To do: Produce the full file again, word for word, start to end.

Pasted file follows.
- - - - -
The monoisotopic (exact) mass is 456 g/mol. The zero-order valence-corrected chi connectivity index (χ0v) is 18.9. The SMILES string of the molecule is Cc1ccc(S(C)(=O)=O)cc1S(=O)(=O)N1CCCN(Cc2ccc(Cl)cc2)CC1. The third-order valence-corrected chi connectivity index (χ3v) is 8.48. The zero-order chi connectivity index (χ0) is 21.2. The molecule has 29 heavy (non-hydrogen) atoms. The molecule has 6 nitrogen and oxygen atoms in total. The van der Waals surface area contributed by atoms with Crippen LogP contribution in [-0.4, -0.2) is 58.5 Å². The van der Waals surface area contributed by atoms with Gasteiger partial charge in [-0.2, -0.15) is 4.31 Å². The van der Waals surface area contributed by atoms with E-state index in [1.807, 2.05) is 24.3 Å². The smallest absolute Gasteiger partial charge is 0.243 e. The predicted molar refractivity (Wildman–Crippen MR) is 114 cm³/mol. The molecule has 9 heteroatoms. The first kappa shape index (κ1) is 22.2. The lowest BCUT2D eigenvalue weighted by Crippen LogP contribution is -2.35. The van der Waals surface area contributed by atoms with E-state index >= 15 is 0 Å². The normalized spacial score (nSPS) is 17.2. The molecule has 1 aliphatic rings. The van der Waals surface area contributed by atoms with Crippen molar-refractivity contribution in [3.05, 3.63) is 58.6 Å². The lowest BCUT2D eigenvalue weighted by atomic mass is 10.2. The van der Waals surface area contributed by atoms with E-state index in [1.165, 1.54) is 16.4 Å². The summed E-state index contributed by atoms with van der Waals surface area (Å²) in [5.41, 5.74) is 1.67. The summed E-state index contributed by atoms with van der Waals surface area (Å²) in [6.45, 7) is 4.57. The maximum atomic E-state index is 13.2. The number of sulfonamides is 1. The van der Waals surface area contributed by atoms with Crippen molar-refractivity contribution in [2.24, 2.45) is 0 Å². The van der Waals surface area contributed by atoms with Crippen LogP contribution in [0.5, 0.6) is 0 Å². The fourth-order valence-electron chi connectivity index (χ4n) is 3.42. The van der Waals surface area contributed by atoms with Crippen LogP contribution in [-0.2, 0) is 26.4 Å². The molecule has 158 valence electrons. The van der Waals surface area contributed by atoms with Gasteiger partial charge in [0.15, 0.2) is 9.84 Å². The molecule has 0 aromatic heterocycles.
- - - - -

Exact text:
The monoisotopic (exact) mass is 456 g/mol. The zero-order valence-corrected chi connectivity index (χ0v) is 18.9. The SMILES string of the molecule is Cc1ccc(S(C)(=O)=O)cc1S(=O)(=O)N1CCCN(Cc2ccc(Cl)cc2)CC1. The third-order valence-corrected chi connectivity index (χ3v) is 8.48. The zero-order chi connectivity index (χ0) is 21.2. The molecule has 29 heavy (non-hydrogen) atoms. The molecule has 6 nitrogen and oxygen atoms in total. The van der Waals surface area contributed by atoms with Crippen LogP contribution in [-0.4, -0.2) is 58.5 Å². The van der Waals surface area contributed by atoms with Gasteiger partial charge in [-0.2, -0.15) is 4.31 Å². The van der Waals surface area contributed by atoms with E-state index in [1.807, 2.05) is 24.3 Å². The smallest absolute Gasteiger partial charge is 0.243 e. The predicted molar refractivity (Wildman–Crippen MR) is 114 cm³/mol. The molecule has 9 heteroatoms. The first kappa shape index (κ1) is 22.2. The lowest BCUT2D eigenvalue weighted by Crippen LogP contribution is -2.35. The van der Waals surface area contributed by atoms with E-state index >= 15 is 0 Å². The normalized spacial score (nSPS) is 17.2. The molecule has 1 aliphatic rings. The van der Waals surface area contributed by atoms with Crippen molar-refractivity contribution in [3.05, 3.63) is 58.6 Å². The lowest BCUT2D eigenvalue weighted by atomic mass is 10.2. The van der Waals surface area contributed by atoms with E-state index in [1.165, 1.54) is 16.4 Å². The summed E-state index contributed by atoms with van der Waals surface area (Å²) in [5.41, 5.74) is 1.67. The summed E-state index contributed by atoms with van der Waals surface area (Å²) in [6.45, 7) is 4.57. The maximum atomic E-state index is 13.2. The number of sulfonamides is 1. The van der Waals surface area contributed by atoms with Crippen molar-refractivity contribution in [2.24, 2.45) is 0 Å². The van der Waals surface area contributed by atoms with Crippen LogP contribution in [0.5, 0.6) is 0 Å². The fourth-order valence-electron chi connectivity index (χ4n) is 3.42. The van der Waals surface area contributed by atoms with Crippen LogP contribution in [-0.2, 0) is 26.4 Å². The molecule has 158 valence electrons. The van der Waals surface area contributed by atoms with Gasteiger partial charge in [0.15, 0.2) is 9.84 Å². The molecule has 0 aromatic heterocycles.